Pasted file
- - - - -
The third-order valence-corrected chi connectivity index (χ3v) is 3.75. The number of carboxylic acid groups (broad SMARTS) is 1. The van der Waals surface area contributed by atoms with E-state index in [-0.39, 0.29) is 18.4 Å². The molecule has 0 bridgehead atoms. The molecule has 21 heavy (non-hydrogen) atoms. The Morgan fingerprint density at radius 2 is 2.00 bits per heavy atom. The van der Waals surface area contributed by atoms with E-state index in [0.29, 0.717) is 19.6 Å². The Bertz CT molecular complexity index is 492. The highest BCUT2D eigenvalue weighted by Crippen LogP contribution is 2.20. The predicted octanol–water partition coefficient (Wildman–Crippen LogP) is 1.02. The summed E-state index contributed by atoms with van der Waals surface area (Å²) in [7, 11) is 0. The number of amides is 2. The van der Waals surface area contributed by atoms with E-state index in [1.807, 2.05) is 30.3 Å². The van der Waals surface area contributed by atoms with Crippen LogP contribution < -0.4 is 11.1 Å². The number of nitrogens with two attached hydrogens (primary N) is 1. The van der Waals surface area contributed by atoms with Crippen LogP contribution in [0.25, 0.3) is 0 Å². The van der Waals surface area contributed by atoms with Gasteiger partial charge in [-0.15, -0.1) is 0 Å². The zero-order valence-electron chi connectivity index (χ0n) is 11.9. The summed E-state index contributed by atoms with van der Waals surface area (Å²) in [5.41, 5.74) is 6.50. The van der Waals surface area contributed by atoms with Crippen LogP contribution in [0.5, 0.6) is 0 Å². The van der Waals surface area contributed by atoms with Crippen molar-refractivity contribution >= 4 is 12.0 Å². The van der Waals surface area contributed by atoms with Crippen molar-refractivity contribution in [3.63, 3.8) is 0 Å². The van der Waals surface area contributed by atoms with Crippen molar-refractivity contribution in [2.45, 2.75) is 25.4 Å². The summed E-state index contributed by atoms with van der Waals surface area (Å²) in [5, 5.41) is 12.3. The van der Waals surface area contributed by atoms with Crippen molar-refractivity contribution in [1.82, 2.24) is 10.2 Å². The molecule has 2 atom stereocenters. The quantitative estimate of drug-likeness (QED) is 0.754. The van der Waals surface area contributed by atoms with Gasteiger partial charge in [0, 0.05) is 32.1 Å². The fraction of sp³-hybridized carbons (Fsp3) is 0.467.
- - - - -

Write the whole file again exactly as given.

The third-order valence-corrected chi connectivity index (χ3v) is 3.75. The number of carboxylic acid groups (broad SMARTS) is 1. The van der Waals surface area contributed by atoms with E-state index in [-0.39, 0.29) is 18.4 Å². The molecule has 0 bridgehead atoms. The molecule has 21 heavy (non-hydrogen) atoms. The Morgan fingerprint density at radius 2 is 2.00 bits per heavy atom. The van der Waals surface area contributed by atoms with E-state index in [0.29, 0.717) is 19.6 Å². The Bertz CT molecular complexity index is 492. The highest BCUT2D eigenvalue weighted by Crippen LogP contribution is 2.20. The predicted octanol–water partition coefficient (Wildman–Crippen LogP) is 1.02. The summed E-state index contributed by atoms with van der Waals surface area (Å²) in [7, 11) is 0. The number of amides is 2. The van der Waals surface area contributed by atoms with E-state index in [1.807, 2.05) is 30.3 Å². The van der Waals surface area contributed by atoms with Crippen LogP contribution < -0.4 is 11.1 Å². The number of nitrogens with two attached hydrogens (primary N) is 1. The van der Waals surface area contributed by atoms with Crippen LogP contribution in [0.25, 0.3) is 0 Å². The van der Waals surface area contributed by atoms with Gasteiger partial charge in [-0.15, -0.1) is 0 Å². The zero-order valence-electron chi connectivity index (χ0n) is 11.9. The summed E-state index contributed by atoms with van der Waals surface area (Å²) in [5.41, 5.74) is 6.50. The van der Waals surface area contributed by atoms with Crippen LogP contribution in [0.5, 0.6) is 0 Å². The van der Waals surface area contributed by atoms with Crippen molar-refractivity contribution >= 4 is 12.0 Å². The van der Waals surface area contributed by atoms with Crippen molar-refractivity contribution in [3.63, 3.8) is 0 Å². The van der Waals surface area contributed by atoms with Crippen molar-refractivity contribution in [2.45, 2.75) is 25.4 Å². The summed E-state index contributed by atoms with van der Waals surface area (Å²) in [5, 5.41) is 12.3. The van der Waals surface area contributed by atoms with Crippen molar-refractivity contribution in [1.82, 2.24) is 10.2 Å². The molecule has 2 atom stereocenters. The quantitative estimate of drug-likeness (QED) is 0.754. The van der Waals surface area contributed by atoms with Gasteiger partial charge in [0, 0.05) is 32.1 Å². The fraction of sp³-hybridized carbons (Fsp3) is 0.467.